-        Two weeks ago in the h pool (about 4 ft deep) I was able to do 3 x 25 heel raises no problem except calf fatigue on the 19, and only 10 painful ones on the 13). I stick with it though and in the last few days have worked up to 3 x 25 on both although the right calf (13) is still pretty smoked half way through

-        I go to PT 2 x a week and do a lot of self-therapy at home. It takes a lot of time.


I am to the point I feel I will have a pretty normal life here soon, but it does take a while. I think I will beat the 6 months return to run, I even considered doing IMFL, but then I was like “What’s the point?

I signed up for a 70.3 next April, and Lake Placid and am optimistic. The tough part is I have put on 8-10 lbs. It’s tough to battel that but if I’m honest, I don’t think it’s the lack of working out, it’s the fact that you snack more J

Monday, June 20, 2016

Update - sorry its been awhile.

I haven’t written a blog with an update for some time for a few reasons. In an attempt at full disclosure here are the reasons:
1.      I’ve been super busy. I’ve really poured myself into some new clients this summer and it is exciting to see them having awesome results.

2.      I’m not trying as much but I am doing a TON of PT. I try to seek out the best help and advice on things when I need it and Gina is awesome but almost an hour away. So by the time I drive there, get work down and drive home, its usually 3-4 hours round trip in the middle of the day. So I try to cram in a few things in the am, then off to PT, then home to fit in a few things before the evening comes around.

3.      I’ve been frustrated with the process lately. If you are reading this and wondering if you should do it then here are my thoughts as of now. If you have to wonder, you probably need it. So get it done. I can tell it will be worth it. I have less pain walking around in my heels already. I can tell that as of now. I do get stronger every day but it’s a slow process.


I lack the strength to really toe off even while walking right now, so running is a no go for sure. I can elliptical as of now. I should note I am like 13 and 7 weeks post op on the two feet. I can do stair master actually pretty good but I can tell it gets pissed a few times so I am reluctantly going to give up that work to make sure I am being conservative.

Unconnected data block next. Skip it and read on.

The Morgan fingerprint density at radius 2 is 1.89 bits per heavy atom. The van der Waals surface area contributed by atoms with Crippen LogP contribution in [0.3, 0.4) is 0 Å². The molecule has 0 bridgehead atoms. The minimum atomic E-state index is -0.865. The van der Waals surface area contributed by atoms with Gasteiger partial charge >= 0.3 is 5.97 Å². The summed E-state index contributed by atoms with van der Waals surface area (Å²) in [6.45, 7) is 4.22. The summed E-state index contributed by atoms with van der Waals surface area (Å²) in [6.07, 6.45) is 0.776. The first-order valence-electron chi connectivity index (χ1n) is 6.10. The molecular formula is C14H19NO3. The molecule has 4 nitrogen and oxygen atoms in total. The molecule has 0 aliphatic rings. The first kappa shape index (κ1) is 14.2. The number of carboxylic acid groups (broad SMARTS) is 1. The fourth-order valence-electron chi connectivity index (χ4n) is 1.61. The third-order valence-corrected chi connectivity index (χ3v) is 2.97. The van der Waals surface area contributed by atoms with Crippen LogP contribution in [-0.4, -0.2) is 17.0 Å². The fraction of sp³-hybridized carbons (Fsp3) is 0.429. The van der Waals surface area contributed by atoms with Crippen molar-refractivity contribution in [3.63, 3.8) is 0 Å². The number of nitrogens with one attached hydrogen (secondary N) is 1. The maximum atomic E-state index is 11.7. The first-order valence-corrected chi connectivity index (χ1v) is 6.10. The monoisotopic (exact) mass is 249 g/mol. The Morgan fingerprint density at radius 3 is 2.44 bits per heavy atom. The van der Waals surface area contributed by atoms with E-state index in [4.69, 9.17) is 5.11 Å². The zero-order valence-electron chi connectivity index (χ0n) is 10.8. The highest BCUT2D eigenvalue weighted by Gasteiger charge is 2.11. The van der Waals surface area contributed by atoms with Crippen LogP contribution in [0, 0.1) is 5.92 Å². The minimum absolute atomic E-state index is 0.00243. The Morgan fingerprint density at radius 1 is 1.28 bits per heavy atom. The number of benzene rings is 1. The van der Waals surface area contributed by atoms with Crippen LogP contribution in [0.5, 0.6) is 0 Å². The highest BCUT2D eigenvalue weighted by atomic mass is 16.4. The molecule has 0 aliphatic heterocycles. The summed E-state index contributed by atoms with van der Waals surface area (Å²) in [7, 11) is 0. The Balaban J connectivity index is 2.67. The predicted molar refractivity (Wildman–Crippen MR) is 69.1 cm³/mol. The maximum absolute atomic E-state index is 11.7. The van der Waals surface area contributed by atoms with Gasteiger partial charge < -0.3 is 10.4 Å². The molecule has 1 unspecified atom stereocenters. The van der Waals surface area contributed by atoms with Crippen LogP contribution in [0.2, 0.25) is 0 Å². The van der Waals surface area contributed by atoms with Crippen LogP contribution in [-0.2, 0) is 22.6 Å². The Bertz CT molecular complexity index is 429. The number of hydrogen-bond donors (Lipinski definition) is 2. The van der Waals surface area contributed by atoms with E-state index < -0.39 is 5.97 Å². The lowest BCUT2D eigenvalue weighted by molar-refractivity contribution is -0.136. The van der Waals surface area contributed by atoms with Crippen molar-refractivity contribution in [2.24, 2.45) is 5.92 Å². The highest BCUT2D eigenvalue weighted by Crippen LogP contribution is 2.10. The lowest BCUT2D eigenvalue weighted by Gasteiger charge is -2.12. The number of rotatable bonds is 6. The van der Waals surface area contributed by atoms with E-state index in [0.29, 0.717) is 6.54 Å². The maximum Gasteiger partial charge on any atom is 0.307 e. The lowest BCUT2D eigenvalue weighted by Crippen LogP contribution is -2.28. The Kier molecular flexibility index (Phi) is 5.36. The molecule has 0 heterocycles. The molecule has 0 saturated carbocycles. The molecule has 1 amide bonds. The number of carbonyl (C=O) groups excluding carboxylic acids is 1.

Therein lies the issue for me. It’s confusing for sure what is the “good” pain, the “bad” pain, and the “pain need to work through” pain. Add to that I have had this done twice within three months and both healing processes feel a bit different. So while I can learn from one, I can’t really.
I’m afraid to ask or talk to anymore doctors about the issue because every time I do I find out someone has a harder standard to which I should meet before running again. That becomes super frustrating.

First I was told: I have to do 5 single leg calf raises. I thought, that was tough but manageable.

Then I was told: no, 10 is the best number… Damn… I thought. (keep in mind I can’t do 1 when I heard this).

Then I was told 25! WTF……

No, no… its actually 3 sets of 25 with 15 seconds rest between…. You’ve got to be killing me! In fact, give that a shot.

So I have stopped asking. LOL

Its dawning on me how long the actual road to recovery is. It sucks. I feel pretty out of shape. I’m 10-12 lbs. up. I’m barely back to where I was swimming. BARELY. I can’t hold the efforts for a complete set yet but I am starting to see signs of life. I can’t really push off the walls normal yet although close, I have to think this is part of the slower times.

The Bike… this one is interesting. I have been riding a lot of rides in tennis shoes on my pedals. It kind of sucks so I invested like 20 bucks in some platform pedals and have that on my MTB. Tanya asked me to do a 100 mile organized ride with her and some friends. I told her I didn’t feel like it because I only feel OK on my MTB and I don’t even have clips yet.